44. Operation Thankful involved the transfer of the Type XXIII U-Boat, U-2326, and the Type XXI U-Boat, U-2518, from the Royal Navy to the French Navy in February 1946. At the end of the war, France had been keen to be allocated a number of the U-Boats that had surrendered, but though Britain had considerable sympathy with the proposal, it was vetoed by Russia. However, by the time the British share of the surrendered U-Boats was decided in late 1945, almost all the planned Royal Navy trials had been completed, and there was no further requirement for nine out of the 10 that had been allocated to the UK. The 10th (U-190) had surrendered in Canada, and had already been given to the Royal Canadian Navy.

    45. The Royal Navy had conducted trials on U-2326, but these had been completed in October, after which the U-Boat had been returned to Lisahally, and U-2518 had never been used following its transfer to Lisahally from Norway. The Royal Navy therefore decided that these two U-Boats, for which they had no further use, should be handed-over to the French Navy on long-term loan.

    46. Thus, almost the final episode of the story of the U-Boats at Lisahally began on 5 February 1946 when HMS Tremadoc Bay (Lt Cdr F D Cole) and HM Tug Bustler sailed from Lisahally for Molville at the mouth of Lough Foyle to await the arrival of the two U-Boats the following day. On 6 February they sailed for Cherbourg in France, with Tremadoc Bay towing U-2326 and Bustler towing U-2518. Both U-Boats were crewed by RN personnel. However, heavy weather in the Irish Sea, towing problems and defects caused a diversion into Dublin Bay on 7 February for three days. The transfer resumed on 10 February, and the group finally arrived in Cherbourg on 13 February where the two U-boats were handed over to the French Navy.

    The Russian Connection

    47. Lisahally played host to Russian naval officers on two occasions during 1945. The first was in August when the Russian delegation from the TNC arrived to inspect the surrendered U-Boats prior to decisions about their ultimate fate. The second was in November when a party of Russians arrived to assist with the transfer of 10 of the U-Boats to Russia in Operation Cabal. However, whilst personal relations between the naval officers of the three Allies in the TNC were surprisingly cordial, the same cannot be said of the experiences at Lisahally.

    48. By the time the war in Europe ended, the Royal Navy’s First Sea Lord, Admiral of the Fleet Sir Andrew Cunningham, and the other members of the Navy Board had become very suspicious of the Russians. Indeed, this attitude was illustrated in the Admiralty’s Directive to the British Representatives on the TNC, which included such unequivocal statements as:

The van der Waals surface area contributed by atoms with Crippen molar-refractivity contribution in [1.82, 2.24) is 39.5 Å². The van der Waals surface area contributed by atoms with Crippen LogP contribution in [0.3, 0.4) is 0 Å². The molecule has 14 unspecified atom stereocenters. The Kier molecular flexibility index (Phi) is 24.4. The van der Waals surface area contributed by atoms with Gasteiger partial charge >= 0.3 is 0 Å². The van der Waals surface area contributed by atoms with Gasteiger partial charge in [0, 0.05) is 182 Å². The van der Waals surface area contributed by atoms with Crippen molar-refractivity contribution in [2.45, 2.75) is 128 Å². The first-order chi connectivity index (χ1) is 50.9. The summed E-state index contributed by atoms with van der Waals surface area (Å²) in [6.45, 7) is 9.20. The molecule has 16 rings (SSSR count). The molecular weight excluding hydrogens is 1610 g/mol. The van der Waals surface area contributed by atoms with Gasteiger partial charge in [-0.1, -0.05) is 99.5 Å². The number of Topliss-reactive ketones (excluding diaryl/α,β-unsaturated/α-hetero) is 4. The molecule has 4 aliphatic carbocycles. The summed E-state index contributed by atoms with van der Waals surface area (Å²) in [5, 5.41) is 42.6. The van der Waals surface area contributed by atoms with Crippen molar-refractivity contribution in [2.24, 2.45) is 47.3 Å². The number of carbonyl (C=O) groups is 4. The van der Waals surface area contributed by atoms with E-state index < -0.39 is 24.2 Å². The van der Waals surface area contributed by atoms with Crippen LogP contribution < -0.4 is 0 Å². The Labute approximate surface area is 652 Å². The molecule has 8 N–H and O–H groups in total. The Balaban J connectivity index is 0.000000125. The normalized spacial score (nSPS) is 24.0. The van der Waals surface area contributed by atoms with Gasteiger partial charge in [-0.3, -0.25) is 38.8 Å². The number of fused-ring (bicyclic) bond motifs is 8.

It is, generally speaking, HMG’s policy not to give the Russians technical or other information except on the basis of strict reciprocity, owing to the almost complete failure of the Russians heretofore to make information available to the UK.

    You are accordingly to interpret narrowly the rights of inspection when applying it to the USSR.

    In general, you should be aware that the Admiralty and other Departments of HMG have learnt by bitter experience that it is useless to negotiate with the Russians in a spirit of reasonable compromise.

    49. It was therefore hardly surprising that the visits by Russian naval officers to Lisahally in August and November 1945 did not go as smoothly as might have been wished. It was clear before the TNC visit to Lisahally, which was scheduled to take place between 29 August and 3 September that, whereas the Russians desired to make a slow, thorough and meticulous inspection of each U-Boat, the Royal Navy preferred to see short and quick inspections. There were some 150 German naval vessels, including U-Boats, in the UK and the RN wished to see the whole inspection exercise completed in 11 days, whereas the Russian proposals could take several months. In the end, the Lisahally inspection did not exceed its planned 6 days, but there were some tense moments, particularly as Captain Roberts was not a man to be crossed. Nevertheless, after the inspection there were formal complaints by the Admiral who headed the Russian delegation to the TNC, including complaints about the hotel accommodation in Lisahally, the rudeness of certain Royal Navy officers, and the fact that much of the radio and radar equipment had been removed from a number of the U-Boats. Needless to say, these complaints were given short shift by the Admirals who were in the British delegation to the TNC.

    50. Similar problems arose in relation to the arrival in Lisahally of the Russian naval officers who were to accompany the 10 U-Boats to Libau. The Russians were determined to insist on a meticulous examination of each U-Boat, and proposed that all defects, however small, should be made good before sailing, even if this required any U-Boat to be docked. Again, however, these difficulties and delaying tactics, which included two requests for the transfer to be delayed, were given no credence by Captain Roberts, who also refused to delay the sailings. This resulted in a formal complaint from the Russian Naval Attaché in London, but again to no avail. The Royal Navy was not inclined to take instructions from the Russians.

    The German Connection

    51. There is no doubt that the U-Boat-related activities at Lisahally could not have been completed without the support and active participation of the German Navy POWs, most of whom co-operated actively, though there were some who were not so keen to assist. Almost all the U-Boats which arrived at Lisahally had some German crew members on board, both officers and other ranks, and to illustrate the size of the German POW contingent, the minutes of a meeting held in London on 25 June 1945, chaired by Admiral (Submarines), includes the statement that: